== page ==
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'This is a crucial moment': Richard Linklater on fight to save River Oaks Theatre

Chron logo Chron 4/6/2021 Alison Medley
Richard Linklater talking on a cell phone © Rick Kern/Getty Images

It was more than an existential, gut-wrenching stab in the heart for Texas director Richard Linklater when River Oaks Theatre closed on March 25.

The independent auteur took the shuttering of this cherished icon in quite a different way. The River Oaks Theatre won't go quietly into the night, Linklater definitively told Chron.

"River Oaks Theatre is a church of the arts. It's one of those times when a city takes a temperature about what's important," Linklater said. "It's a crucial moment. You can't undo a 1939 historic theatre. This is a cultural touchstone for the city."

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When he was just a college student, Linklater found his true education at River Oaks Theatre. His well-laid plans to become a professional baseball player didn't quite pan out, so he left school and took an off-shore oil worker job. When he had weekends free in Houston, he swiftly fell love with film and made a point of seeing of almost every indie double feature at the River Oaks Theatre.

"That was my education," Linklater said.

For the "Boyhood" director who calls River Oaks Theatre his "film school" and "church of the arts," the farewell to this 1939 Art Deco cinema was more like a battle cry and call to action for all who have loved the theater throughout its 82-year venerable run. In an exclusive interview with Chron, Linklater revealed more about why River Oaks Theatre was such a sanctuary for him growing up and why it's so critical that Houstonians fight to save the venue.

Chron: Why is River Oaks Theatre so important to you?

Linklater: In my own development, films just opened up a whole world for me. I had never left Texas much as a kid. But I really got to know the world through the films...[River Oaks Theatre] was my art form, my art school.

What do you think should be the next step in saving River Oaks Theatre?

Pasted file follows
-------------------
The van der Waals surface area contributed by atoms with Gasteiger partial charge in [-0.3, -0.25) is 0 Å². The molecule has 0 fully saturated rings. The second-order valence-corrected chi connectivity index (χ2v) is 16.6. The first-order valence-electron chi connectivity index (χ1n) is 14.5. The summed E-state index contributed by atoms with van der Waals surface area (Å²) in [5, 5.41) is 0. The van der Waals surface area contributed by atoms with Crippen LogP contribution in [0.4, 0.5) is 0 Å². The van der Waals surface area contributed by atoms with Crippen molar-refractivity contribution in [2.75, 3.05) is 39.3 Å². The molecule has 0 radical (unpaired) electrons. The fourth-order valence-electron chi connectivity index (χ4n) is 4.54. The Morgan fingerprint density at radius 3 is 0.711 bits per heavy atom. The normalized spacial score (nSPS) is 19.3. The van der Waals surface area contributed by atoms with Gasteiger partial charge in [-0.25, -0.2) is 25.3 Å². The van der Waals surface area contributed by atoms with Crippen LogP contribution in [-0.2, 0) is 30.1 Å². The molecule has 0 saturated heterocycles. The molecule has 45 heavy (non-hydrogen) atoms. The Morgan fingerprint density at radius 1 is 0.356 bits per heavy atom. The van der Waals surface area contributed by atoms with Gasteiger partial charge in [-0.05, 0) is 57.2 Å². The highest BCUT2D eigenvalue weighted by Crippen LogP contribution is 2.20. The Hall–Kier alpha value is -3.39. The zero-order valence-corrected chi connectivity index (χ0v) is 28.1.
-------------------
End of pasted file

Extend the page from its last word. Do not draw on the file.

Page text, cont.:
Linklater: I just feel that where there's a will, there's a way. If it's important to Houston, it can be done. It truly is vitally important...These buildings are sacred places. They can't be replaced. You can build some new ones. You can't build a new historic theatre.

What do you say to viewing the 1939 theater from sheerly an economic perspective?  

Linklater: [Texas is] the economic Wild West. What goes with that is a cultural erasure. Other cities have old theatres but they've been preserved. So whoever owns it, they go out of business. Someone else picks it up and makes it a non-profit, and they get donations and renovate it. It then becomes the crown jewel of the city's performing arts. That's how these things survive.

How do you think the River Oaks Theatre could ultimately be rescued and preserved? 

Linklater: Houston has to look at it and go, "What's it take for this to be here?"...Houston needs to rally for River Oaks Theatre, come what may. Make it more of a community center, instead of a national chain. If it survives, cool things could happen. The film world is up for renewal always.

How do Houston film buffs hold onto the hope that that River Oaks could be protected?

Linklater: Don't let River Oaks go quietly into the night. We'll learn something soon about the path forward. City officials need to get involved, everybody. River Oaks Theatre is a church of the arts. It's one of those times when a city takes a temperature about what's important. It's a crucial moment.

What's the future of cinema after the pandemic shuttered so many theatres around the country? 

Linklater: This is just unfortunate timing. For so many theatres, its been a wipe-out. But you can get shuttered venue money from the government in the COVID-19 relief. There's just ways to do this. Everybody's working it out. In Austin, at the Film Society, we've worked it out. You have to really care. I got the feeling that the people in this situation with River Oaks didn't.

What was one of your fondest film moments at River Oaks Theatre? 

Linklater: During my college years, I was working off-shore, and I was getting really interested in film. So I started looking around, I found out about River Oaks Theatre. That's when I put the calendar on the wall and started going to everything. That was my education. I remember so much. Louis Malle did a six-part documentary called "Phantom India." I remember watching it all in one night. It was also the first place I saw "Citizen Kane," "Days of Heaven," "Taxi Driver" and "Badlands." There's a collective memory there...It's just special.

What film project are you working on right now?

I'm in post-production on a Houston movie called "Apollo 10 1/2." It's about being a kid near NASA. It's my growing up in Houston movie.

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